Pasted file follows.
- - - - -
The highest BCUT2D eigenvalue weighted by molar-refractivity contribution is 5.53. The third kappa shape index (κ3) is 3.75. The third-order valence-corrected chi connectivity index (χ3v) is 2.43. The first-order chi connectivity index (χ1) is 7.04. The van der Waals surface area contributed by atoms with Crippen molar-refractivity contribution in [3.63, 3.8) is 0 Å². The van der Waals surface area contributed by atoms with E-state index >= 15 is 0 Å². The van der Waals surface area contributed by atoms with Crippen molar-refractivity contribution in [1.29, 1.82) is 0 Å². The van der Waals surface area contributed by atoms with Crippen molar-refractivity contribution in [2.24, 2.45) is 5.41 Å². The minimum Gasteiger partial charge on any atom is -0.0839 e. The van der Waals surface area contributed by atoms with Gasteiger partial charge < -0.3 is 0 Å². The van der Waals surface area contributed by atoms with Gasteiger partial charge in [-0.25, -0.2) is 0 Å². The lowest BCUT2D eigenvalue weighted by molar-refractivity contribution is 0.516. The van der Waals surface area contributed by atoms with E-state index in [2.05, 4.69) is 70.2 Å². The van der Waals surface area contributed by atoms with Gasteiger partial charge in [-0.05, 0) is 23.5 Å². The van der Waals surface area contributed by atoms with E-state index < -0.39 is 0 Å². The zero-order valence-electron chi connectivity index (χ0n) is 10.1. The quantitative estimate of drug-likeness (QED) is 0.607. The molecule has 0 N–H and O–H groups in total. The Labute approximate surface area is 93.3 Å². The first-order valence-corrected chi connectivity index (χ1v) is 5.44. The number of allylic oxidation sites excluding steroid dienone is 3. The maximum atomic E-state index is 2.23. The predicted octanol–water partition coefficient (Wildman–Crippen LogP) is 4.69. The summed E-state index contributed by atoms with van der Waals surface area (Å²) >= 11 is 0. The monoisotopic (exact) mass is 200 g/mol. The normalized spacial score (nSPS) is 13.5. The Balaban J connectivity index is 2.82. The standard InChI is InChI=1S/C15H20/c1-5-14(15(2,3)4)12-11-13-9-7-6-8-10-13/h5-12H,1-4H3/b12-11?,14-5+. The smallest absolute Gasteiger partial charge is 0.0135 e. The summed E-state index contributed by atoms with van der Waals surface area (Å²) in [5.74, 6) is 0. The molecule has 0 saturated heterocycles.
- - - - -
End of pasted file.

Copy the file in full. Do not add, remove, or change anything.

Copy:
The highest BCUT2D eigenvalue weighted by molar-refractivity contribution is 5.53. The third kappa shape index (κ3) is 3.75. The third-order valence-corrected chi connectivity index (χ3v) is 2.43. The first-order chi connectivity index (χ1) is 7.04. The van der Waals surface area contributed by atoms with Crippen molar-refractivity contribution in [3.63, 3.8) is 0 Å². The van der Waals surface area contributed by atoms with E-state index >= 15 is 0 Å². The van der Waals surface area contributed by atoms with Crippen molar-refractivity contribution in [1.29, 1.82) is 0 Å². The van der Waals surface area contributed by atoms with Crippen molar-refractivity contribution in [2.24, 2.45) is 5.41 Å². The minimum Gasteiger partial charge on any atom is -0.0839 e. The van der Waals surface area contributed by atoms with Gasteiger partial charge < -0.3 is 0 Å². The van der Waals surface area contributed by atoms with Gasteiger partial charge in [-0.25, -0.2) is 0 Å². The lowest BCUT2D eigenvalue weighted by molar-refractivity contribution is 0.516. The van der Waals surface area contributed by atoms with E-state index in [2.05, 4.69) is 70.2 Å². The van der Waals surface area contributed by atoms with Gasteiger partial charge in [-0.05, 0) is 23.5 Å². The van der Waals surface area contributed by atoms with E-state index < -0.39 is 0 Å². The zero-order valence-electron chi connectivity index (χ0n) is 10.1. The quantitative estimate of drug-likeness (QED) is 0.607. The molecule has 0 N–H and O–H groups in total. The Labute approximate surface area is 93.3 Å². The first-order valence-corrected chi connectivity index (χ1v) is 5.44. The number of allylic oxidation sites excluding steroid dienone is 3. The maximum atomic E-state index is 2.23. The predicted octanol–water partition coefficient (Wildman–Crippen LogP) is 4.69. The summed E-state index contributed by atoms with van der Waals surface area (Å²) >= 11 is 0. The monoisotopic (exact) mass is 200 g/mol. The normalized spacial score (nSPS) is 13.5. The Balaban J connectivity index is 2.82. The standard InChI is InChI=1S/C15H20/c1-5-14(15(2,3)4)12-11-13-9-7-6-8-10-13/h5-12H,1-4H3/b12-11?,14-5+. The smallest absolute Gasteiger partial charge is 0.0135 e. The summed E-state index contributed by atoms with van der Waals surface area (Å²) in [5.74, 6) is 0. The molecule has 0 saturated heterocycles.